Egypt’s shares open higher after Gulf countries pledged billions of dollars in aid, but gains are limited by thin trading due to the start of the Ramadan fasting month.
After Tuesday’s close, Saudi Arabia announced $5 billion in aid for Egypt, including central bank deposits, energy products and cash, while the United Arab Emirates offered $3bn in grants and loans.
“The market did not react as expected; the money from the UAE and Saudi Arabia was a surprise, but it’s the first day of Ramadan and people are digesting the news,” says Mohamed Radwan, director of international sales at Pharos Securities.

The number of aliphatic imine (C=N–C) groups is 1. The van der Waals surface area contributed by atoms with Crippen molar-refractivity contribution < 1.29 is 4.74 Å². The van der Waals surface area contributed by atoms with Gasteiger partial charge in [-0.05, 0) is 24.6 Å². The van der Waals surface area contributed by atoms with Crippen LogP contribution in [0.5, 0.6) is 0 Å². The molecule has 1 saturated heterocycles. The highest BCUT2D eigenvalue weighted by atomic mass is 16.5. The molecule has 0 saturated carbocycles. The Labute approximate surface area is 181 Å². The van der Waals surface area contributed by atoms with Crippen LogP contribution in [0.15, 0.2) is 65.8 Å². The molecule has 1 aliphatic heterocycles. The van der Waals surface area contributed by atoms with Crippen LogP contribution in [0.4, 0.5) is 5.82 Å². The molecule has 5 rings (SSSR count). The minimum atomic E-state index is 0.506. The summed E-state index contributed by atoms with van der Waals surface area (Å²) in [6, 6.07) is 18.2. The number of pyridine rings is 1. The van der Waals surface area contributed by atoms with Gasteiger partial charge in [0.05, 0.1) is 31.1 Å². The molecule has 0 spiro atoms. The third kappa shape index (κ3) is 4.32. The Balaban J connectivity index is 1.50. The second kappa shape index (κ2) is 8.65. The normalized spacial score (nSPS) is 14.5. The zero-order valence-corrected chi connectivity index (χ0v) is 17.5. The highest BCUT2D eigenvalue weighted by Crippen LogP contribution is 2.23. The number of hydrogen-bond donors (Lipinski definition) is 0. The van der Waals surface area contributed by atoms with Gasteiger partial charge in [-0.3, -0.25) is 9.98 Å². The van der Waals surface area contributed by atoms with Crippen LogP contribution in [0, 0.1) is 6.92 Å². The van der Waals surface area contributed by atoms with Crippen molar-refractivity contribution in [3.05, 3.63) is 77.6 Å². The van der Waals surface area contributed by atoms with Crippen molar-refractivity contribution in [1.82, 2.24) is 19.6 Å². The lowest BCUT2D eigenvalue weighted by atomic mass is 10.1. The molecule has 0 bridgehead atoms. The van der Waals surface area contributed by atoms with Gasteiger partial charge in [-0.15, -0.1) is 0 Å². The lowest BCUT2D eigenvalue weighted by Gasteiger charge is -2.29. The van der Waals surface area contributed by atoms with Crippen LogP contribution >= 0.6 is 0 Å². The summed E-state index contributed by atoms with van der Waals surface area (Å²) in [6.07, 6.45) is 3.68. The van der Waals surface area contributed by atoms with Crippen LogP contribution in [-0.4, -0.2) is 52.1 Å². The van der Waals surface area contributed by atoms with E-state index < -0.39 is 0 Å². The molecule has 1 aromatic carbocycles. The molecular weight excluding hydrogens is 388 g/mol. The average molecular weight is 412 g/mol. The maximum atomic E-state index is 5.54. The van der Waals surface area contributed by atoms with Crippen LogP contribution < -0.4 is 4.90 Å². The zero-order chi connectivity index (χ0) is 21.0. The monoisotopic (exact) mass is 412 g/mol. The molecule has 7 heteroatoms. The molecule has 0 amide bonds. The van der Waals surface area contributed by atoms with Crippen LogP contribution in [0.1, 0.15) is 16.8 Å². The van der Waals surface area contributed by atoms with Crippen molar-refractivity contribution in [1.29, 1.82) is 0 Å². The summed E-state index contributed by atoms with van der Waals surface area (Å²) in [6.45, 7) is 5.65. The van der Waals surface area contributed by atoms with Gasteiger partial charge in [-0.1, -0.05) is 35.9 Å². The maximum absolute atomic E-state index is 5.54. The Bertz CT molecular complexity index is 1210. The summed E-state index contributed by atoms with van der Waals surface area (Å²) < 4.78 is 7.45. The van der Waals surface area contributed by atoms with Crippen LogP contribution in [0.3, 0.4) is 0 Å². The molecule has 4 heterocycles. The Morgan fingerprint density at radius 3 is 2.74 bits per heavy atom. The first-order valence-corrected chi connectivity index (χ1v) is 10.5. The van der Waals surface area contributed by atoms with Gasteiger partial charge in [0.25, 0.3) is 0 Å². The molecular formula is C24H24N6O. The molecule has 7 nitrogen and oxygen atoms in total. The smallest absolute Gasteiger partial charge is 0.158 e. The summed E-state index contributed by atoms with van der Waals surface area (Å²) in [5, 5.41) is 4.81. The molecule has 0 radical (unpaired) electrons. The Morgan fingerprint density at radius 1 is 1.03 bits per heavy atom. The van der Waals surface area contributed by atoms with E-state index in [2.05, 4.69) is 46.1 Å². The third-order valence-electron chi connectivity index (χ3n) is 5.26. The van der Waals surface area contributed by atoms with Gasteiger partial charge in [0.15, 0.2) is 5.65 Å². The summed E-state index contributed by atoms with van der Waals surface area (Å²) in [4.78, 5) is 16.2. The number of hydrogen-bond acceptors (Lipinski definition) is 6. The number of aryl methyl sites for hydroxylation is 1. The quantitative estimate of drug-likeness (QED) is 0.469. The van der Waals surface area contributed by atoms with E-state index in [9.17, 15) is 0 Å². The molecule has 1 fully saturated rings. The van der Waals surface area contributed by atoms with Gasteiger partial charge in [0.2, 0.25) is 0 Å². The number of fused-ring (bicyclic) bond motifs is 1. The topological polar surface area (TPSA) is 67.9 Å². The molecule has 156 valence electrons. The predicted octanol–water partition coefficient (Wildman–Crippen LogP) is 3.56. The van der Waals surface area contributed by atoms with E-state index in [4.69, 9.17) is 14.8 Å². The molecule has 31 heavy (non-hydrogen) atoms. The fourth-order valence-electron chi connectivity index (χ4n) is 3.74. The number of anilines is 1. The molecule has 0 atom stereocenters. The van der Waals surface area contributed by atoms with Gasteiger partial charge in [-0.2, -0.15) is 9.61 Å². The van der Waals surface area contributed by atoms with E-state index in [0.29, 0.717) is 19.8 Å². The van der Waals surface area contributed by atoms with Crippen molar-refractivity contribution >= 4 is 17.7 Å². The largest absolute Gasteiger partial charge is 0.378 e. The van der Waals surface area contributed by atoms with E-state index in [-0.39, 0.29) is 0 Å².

Another positive is the choice late on Tuesday of an interim prime minister, which suggested the country is moving back towards civilian rule after the military ousted president Mohamed Mursi last week.
Radwan said the steps towards forming a government would gradually be factored into share prices.
Cairo’s benchmark index gains 0.2 percent to 5,302 points, having rallied 3.3 percent in the previous session on optimism over a swift plan for parliamentary and presidential elections.
Gulf markets are mixed in thin trading because of Ramadan.
Dubai’s benchmark climbs 0.5 percent to 2,356 points, while Saudi Arabia’s bourse is flat.